- Japan’s 2Q GDP surprised on the upside
- Investors remain cautiously optimistic about Japan’s prospects
- A pick up in domestic spending is needed for full confidence to be restored
Another quarter of good news
Japan’s GDP numbers released this week showed yet another quarter of expectations-busting economic expansion. Quarter-on-quarter, the economy grew by 1.5 percent, almost double the market’s forecast of 0.8 percent. This translates into an annualised growth of 6.0 percent compared to last quarter’s 3.7 percent, and the actual 2022 growth of just 1.1 percent.
After limp or negative growth since the early 1990s, it is still too early to say whether this is a turning point for the Japanese economy. However, there are reasons to be optimistic. The country has not seen three consecutive quarters of growth since 1Q 2019. This quarter’s growth is also the strongest since 3Q 2020. At this rate, analysts predict that the full year number could hit 5 percent, a multi-decade high.
Figure 1: Japan GDP annual growth (%)
Source: The World Bank, Bloomberg, UOBAM
Multiple confidence drivers
Ever since Warren Buffett announced his interest in select Japanese stocks, analysts have been re-evaluating Japan’s economic prospects. They note a distinct shift in both the private and public sector’s approach to the country’s business environment.
Japanese companies now appear more determined to fast-track their adoption of technology, invest their cash, secure their supply chain security and improve their stock prices. Meanwhile the government has taken steps to improve the labour supply and imposed tighter governance and fiscal requirements.
However, a sustained GDP lift would be the spark needed to set Japan’s equity markets alight. Assuming that inflation can be controlled, this would lead to higher company earnings, better profit margins and improved asset prices.
That said, Japan’s stock market already stands as one of the world’s best performing year-to-date. Since January, the Nikkei 225 has gained over 25 percent, beating the S&P500’s 17 percent. Interest in Japan has also likely been fuelled by disappointment in China’s market with the Shanghai Composite Index flat so far this year.
Much of this is the result of large institutional investors increasing their exposure to Japanese equities. For example, Aware Super, Australia’s third largest pension fund with AUM (assets under management) worth US$104 billion, stated recently that it had profited from its tactical overweight position in Japan and would continue to be actively engaged in the market.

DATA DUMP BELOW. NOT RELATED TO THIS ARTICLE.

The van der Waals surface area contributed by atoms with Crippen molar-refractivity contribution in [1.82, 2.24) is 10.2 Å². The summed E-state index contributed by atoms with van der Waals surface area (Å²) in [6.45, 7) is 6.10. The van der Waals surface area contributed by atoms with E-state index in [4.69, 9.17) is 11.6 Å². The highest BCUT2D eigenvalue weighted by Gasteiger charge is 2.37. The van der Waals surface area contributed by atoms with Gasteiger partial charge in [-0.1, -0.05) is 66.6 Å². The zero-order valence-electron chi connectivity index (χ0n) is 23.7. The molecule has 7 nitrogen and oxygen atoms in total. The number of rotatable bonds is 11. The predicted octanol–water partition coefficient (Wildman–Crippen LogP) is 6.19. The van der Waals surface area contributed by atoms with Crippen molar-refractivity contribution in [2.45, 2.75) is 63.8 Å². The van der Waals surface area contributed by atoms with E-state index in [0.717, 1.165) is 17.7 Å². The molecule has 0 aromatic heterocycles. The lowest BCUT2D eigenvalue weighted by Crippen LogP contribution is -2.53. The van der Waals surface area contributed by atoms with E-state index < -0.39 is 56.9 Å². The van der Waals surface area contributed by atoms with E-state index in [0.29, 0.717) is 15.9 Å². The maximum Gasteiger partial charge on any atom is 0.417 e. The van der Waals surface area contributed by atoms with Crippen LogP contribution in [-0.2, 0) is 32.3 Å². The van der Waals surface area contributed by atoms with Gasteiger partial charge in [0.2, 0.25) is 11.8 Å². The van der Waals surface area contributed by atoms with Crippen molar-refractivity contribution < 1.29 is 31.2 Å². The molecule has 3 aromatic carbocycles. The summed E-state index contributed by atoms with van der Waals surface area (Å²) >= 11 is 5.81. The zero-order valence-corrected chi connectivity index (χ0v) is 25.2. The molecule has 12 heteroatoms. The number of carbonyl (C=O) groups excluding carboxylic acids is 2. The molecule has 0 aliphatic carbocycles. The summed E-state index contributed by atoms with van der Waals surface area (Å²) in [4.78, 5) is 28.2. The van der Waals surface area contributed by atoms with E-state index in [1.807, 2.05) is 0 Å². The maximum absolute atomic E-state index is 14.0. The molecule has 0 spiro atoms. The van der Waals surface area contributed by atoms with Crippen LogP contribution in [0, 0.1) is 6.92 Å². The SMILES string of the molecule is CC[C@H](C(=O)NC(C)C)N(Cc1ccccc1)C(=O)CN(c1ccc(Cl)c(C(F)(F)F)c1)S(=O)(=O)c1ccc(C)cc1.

In fact, monthly net flows into European and US-listed Japanese equity ETFs (exchange traded funds) have been rising since the end of the first quarter with several monthly flows in excess of US$1 billion. As of 1 August, Japanese equities remained among the world’s top ten ETFs in terms of flows.
Not out of the woods yet
However, some aspects of Japan’s latest GDP numbers are still worth watching. In particular, last quarter’s growth was driven almost entirely by the 3.2 percent boom in exports, largely of cars, while inbound tourism was also a significant contributor. No doubt the weak yen, which is close to a multi-year low against the dollar, is helping boost the attractiveness of Japanese exports.
However, given the expected slowdown in global demand, domestic consumption is required for this growth to be sustainable. Yet private consumption, which accounts for over half of the economy, shrank by 0.5 percent in 2Q compared to 1Q.
It is also unclear currently whether the Bank of Japan (BOJ) will maintain its ultra-low interest rate policy. By lifting the restrictions on its Yield Control Curve (YCC) in June, it appeared that the BOJ was reviewing this policy to help counter rising (although still low) inflation rates. Stock investors who have been used to easy monetary conditions in Japan would potentially be disappointed should the BOJ reverse its dovish stance.
“A new form of capitalism”
While these short term risks persist, long term investors are looking forward to the unfolding of Japan’s national “grand strategy” announced by Prime Minister Fumio Kishida.
Designed to address the country’s national security while at the same time boosting is economic prosperity, this “new form of capitalism” seeks to transform key sectors such as energy, technology, artificial intelligence, agriculture, healthcare and education. This sets a path for Japan to resume its economic ascendency on the global stage, after decades in the wilderness.
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